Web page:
During the demo phase of that project, we also carefully saved all the heart pine floor boards from the affected parts of the house. We needed additional flooring for the extra space we created, so we worked with our flooring company to find matching recycled heart pine flooring.
A number of realities hinder the potential of capturing building materials for donation and reuse (scroll down for details from our experience).
One possibility may be to hire a deconstruction company, which will carefully remove anything as small as a kitchen or "unbuild"anything as large as an entire house. Or, here are my recommendations for setting up your own deconstruction program:
Contact local outlets to learn what materials they accept, whether they pick up donated materials or require them to be dropped off, what their pick-up lead times are, whether they pay for certain items, and whether they give tax credit receipts for donated items.
As early in the process as possible, identify any materials — especially those that are of value — that are slated for removal. Talk with the homeowner about how to dispose of the products: does he or she want to sell some items or want to donate them for a tax credit? If the homeowner doesn't care what happens, ask him or her to give disposition rights over to the company.
Take pictures of these items and send the pictures to the receiving organization, so they can indicate whether they want what you have.
Label these "acceptable"items prior to deconstruction/demolition, and make sure the team performing the work understands what to save, how to remove them, and how to keep the items in the best possible condition.
If the accepting organization can pick up the items, try to anticipate when the project's permit will be approved, and give the organization plenty of lead time. Identify areas of the property where the items can be temporarily stored until the pick-up team arrives. Confirm pick-up dates as soon as your permit is in hand and your decon/demo team is under way. And obtain documentation for any tax credit or monetary compensation received for the donation.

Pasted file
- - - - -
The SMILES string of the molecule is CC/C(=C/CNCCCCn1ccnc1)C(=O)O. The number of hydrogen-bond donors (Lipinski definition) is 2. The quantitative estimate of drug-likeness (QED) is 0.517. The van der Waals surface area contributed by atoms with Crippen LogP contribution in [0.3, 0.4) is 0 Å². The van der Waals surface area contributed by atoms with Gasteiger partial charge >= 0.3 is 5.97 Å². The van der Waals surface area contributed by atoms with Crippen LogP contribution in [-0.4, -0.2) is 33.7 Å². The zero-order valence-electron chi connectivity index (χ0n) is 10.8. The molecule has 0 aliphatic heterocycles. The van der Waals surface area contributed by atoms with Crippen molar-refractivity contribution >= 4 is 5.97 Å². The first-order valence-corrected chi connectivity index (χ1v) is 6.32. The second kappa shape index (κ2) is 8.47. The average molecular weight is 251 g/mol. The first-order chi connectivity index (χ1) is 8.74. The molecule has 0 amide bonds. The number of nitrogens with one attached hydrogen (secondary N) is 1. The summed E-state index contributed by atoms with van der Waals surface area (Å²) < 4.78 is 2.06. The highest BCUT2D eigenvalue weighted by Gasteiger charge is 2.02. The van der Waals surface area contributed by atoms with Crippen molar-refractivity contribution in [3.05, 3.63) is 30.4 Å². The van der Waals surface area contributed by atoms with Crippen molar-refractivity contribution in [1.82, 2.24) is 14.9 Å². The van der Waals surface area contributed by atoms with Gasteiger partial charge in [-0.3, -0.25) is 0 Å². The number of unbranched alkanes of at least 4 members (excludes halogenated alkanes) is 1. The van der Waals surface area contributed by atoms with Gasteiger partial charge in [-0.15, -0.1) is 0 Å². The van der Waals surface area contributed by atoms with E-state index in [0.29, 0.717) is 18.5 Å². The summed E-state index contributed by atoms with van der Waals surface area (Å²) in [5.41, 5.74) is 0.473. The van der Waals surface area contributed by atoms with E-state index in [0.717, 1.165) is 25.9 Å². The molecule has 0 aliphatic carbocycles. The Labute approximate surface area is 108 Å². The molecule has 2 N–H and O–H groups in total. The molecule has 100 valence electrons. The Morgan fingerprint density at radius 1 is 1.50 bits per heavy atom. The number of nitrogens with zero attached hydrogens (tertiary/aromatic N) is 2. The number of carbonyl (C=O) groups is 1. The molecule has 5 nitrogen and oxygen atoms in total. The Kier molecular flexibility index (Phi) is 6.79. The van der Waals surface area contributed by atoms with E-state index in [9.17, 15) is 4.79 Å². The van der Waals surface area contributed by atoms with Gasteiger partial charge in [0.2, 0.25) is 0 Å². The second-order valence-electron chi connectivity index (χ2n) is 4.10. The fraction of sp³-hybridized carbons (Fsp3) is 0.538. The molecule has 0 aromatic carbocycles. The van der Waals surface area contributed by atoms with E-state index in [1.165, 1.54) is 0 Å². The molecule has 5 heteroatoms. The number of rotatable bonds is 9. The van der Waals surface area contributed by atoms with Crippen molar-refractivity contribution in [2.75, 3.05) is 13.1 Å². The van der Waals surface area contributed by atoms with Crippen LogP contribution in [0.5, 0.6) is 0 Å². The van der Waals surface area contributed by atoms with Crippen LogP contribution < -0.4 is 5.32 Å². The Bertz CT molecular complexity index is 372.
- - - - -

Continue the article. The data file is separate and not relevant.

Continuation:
Reuse operations won't take anything and everything, and rightly so. Advanced planning is needed to identify the materials that are slated for removal, to photo document them, to send the pictures to the prospective reuse operations, to mark these items, and to discuss the marking system and careful removal procedures with those who will be removing them.
Bear in mind that it can be difficult to accurately predict when a permit will be issued and a project will get the green light. This makes it hard to schedule pick-ups on specific dates, especially since many reuse operations have long lead times. It is critical to plan for materials to be stored on site for some period of time.
Many reuse operations run on shoe-string budgets and often don't have vehicles available for pick-ups. Even if they do have vehicles, they may have a shortage of insurable drivers, with those drivers wearing many other hats besides doing pick-ups.
At this point, storage becomes the issue. Even if a job has space in a garage or another part of the house that is not being worked on or lived in, the patience of homeowners or neighbors can quickly wear thin.
Also remember the unwritten rule of construction that crew members get dibs on any materials that might appear to be headed for the Dumpster. If you're serious about reusing and recycling materials, you must explicitly inform all employees and subcontractors that jobsite materials are no longer available for their taking. They may feel that an important perk of the job has been revoked. So be prepared to discuss this!
DC-area sources or brokers for salvaged and surplus building materials:
8929 Colesbury Place, Fairfax VA 22031
The Brass Knob Architectural Antiques
2311 18th St. NW, Washington DC 20009
The Brass Knob Backdoors Warehouse
57 N St. NW, Washington DC 20001
4671 Tanglewood Dr., Edmonston MD 20781
Frederick Non-Profit Building Supply
105 E South St., Frederick MD 21701
The Loading Dock
2 N Kresson St., Baltimore MD 21224
Mt. Rainier Antiques, Thrift, & Salvage
3815 34th St, Mt. Rainier MD 20712
301.779.1740 #5 (voice mail)
The Newel Post
7600 Jefferson Ave., Landover MD 20785
Habitat for Humanity Restore, Arundel, Md.
8101 Fort Smallwood Rd., Curtis Bay MD 21226
1645 Warner St., Baltimore MD 21230
1 Council Dr., Woodsboro MD 21798